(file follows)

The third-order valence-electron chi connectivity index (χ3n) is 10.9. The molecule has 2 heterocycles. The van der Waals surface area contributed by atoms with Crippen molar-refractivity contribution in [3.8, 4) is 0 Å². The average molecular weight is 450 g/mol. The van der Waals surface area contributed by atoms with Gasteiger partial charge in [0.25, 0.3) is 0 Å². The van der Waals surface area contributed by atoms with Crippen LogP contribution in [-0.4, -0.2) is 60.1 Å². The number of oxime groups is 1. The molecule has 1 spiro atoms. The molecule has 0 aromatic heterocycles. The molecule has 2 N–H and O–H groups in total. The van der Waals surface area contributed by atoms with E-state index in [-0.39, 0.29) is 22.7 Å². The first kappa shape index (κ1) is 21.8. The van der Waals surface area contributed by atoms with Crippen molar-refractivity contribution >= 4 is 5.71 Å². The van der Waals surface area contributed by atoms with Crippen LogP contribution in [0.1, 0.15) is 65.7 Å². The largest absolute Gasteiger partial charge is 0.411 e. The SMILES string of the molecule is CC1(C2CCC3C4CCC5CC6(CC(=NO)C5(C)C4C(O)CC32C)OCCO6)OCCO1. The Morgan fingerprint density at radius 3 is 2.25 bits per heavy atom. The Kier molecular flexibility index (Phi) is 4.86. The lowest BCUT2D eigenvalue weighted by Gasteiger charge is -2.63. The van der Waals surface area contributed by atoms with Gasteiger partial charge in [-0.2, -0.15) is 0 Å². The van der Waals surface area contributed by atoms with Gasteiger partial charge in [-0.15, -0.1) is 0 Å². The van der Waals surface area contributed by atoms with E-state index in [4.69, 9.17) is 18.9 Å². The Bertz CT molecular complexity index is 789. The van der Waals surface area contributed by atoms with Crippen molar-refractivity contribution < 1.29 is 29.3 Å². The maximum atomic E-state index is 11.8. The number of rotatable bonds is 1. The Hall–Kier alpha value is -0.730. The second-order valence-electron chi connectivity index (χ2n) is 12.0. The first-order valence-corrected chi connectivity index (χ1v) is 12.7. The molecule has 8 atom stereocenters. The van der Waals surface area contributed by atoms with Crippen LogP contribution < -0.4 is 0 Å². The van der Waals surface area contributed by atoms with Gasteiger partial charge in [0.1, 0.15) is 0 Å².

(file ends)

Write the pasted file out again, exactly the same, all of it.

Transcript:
The third-order valence-electron chi connectivity index (χ3n) is 10.9. The molecule has 2 heterocycles. The van der Waals surface area contributed by atoms with Crippen molar-refractivity contribution in [3.8, 4) is 0 Å². The average molecular weight is 450 g/mol. The van der Waals surface area contributed by atoms with Gasteiger partial charge in [0.25, 0.3) is 0 Å². The van der Waals surface area contributed by atoms with Crippen LogP contribution in [-0.4, -0.2) is 60.1 Å². The number of oxime groups is 1. The molecule has 1 spiro atoms. The molecule has 0 aromatic heterocycles. The molecule has 2 N–H and O–H groups in total. The van der Waals surface area contributed by atoms with E-state index in [-0.39, 0.29) is 22.7 Å². The first kappa shape index (κ1) is 21.8. The van der Waals surface area contributed by atoms with Crippen molar-refractivity contribution >= 4 is 5.71 Å². The van der Waals surface area contributed by atoms with Crippen LogP contribution in [0.1, 0.15) is 65.7 Å². The largest absolute Gasteiger partial charge is 0.411 e. The SMILES string of the molecule is CC1(C2CCC3C4CCC5CC6(CC(=NO)C5(C)C4C(O)CC32C)OCCO6)OCCO1. The Morgan fingerprint density at radius 3 is 2.25 bits per heavy atom. The Kier molecular flexibility index (Phi) is 4.86. The lowest BCUT2D eigenvalue weighted by Gasteiger charge is -2.63. The van der Waals surface area contributed by atoms with Gasteiger partial charge in [-0.2, -0.15) is 0 Å². The van der Waals surface area contributed by atoms with Gasteiger partial charge in [-0.15, -0.1) is 0 Å². The van der Waals surface area contributed by atoms with E-state index in [4.69, 9.17) is 18.9 Å². The Bertz CT molecular complexity index is 789. The van der Waals surface area contributed by atoms with Crippen molar-refractivity contribution < 1.29 is 29.3 Å². The maximum atomic E-state index is 11.8. The number of rotatable bonds is 1. The Hall–Kier alpha value is -0.730. The second-order valence-electron chi connectivity index (χ2n) is 12.0. The first-order valence-corrected chi connectivity index (χ1v) is 12.7. The molecule has 8 atom stereocenters. The van der Waals surface area contributed by atoms with Crippen LogP contribution < -0.4 is 0 Å². The van der Waals surface area contributed by atoms with Gasteiger partial charge in [0.1, 0.15) is 0 Å².